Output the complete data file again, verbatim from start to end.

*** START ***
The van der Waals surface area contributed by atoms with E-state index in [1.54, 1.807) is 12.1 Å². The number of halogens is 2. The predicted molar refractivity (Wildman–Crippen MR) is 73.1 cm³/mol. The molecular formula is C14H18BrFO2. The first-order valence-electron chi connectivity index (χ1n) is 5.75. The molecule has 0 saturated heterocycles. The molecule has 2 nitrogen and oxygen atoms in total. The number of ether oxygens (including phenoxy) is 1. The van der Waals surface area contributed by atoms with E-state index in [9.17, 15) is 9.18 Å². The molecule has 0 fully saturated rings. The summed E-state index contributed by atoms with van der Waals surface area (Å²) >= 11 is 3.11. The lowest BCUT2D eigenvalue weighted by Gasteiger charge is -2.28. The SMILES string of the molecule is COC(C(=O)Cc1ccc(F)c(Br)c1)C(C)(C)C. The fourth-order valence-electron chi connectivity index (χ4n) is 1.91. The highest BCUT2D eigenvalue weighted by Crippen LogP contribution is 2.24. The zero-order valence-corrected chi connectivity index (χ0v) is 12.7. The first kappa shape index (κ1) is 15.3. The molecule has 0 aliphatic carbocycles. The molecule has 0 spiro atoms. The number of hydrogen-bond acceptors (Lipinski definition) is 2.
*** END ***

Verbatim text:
The van der Waals surface area contributed by atoms with E-state index in [1.54, 1.807) is 12.1 Å². The number of halogens is 2. The predicted molar refractivity (Wildman–Crippen MR) is 73.1 cm³/mol. The molecular formula is C14H18BrFO2. The first-order valence-electron chi connectivity index (χ1n) is 5.75. The molecule has 0 saturated heterocycles. The molecule has 2 nitrogen and oxygen atoms in total. The number of ether oxygens (including phenoxy) is 1. The van der Waals surface area contributed by atoms with E-state index in [9.17, 15) is 9.18 Å². The molecule has 0 fully saturated rings. The summed E-state index contributed by atoms with van der Waals surface area (Å²) >= 11 is 3.11. The lowest BCUT2D eigenvalue weighted by Gasteiger charge is -2.28. The SMILES string of the molecule is COC(C(=O)Cc1ccc(F)c(Br)c1)C(C)(C)C. The fourth-order valence-electron chi connectivity index (χ4n) is 1.91. The highest BCUT2D eigenvalue weighted by Crippen LogP contribution is 2.24. The zero-order valence-corrected chi connectivity index (χ0v) is 12.7. The first kappa shape index (κ1) is 15.3. The molecule has 0 aliphatic carbocycles. The molecule has 0 spiro atoms. The number of hydrogen-bond acceptors (Lipinski definition) is 2.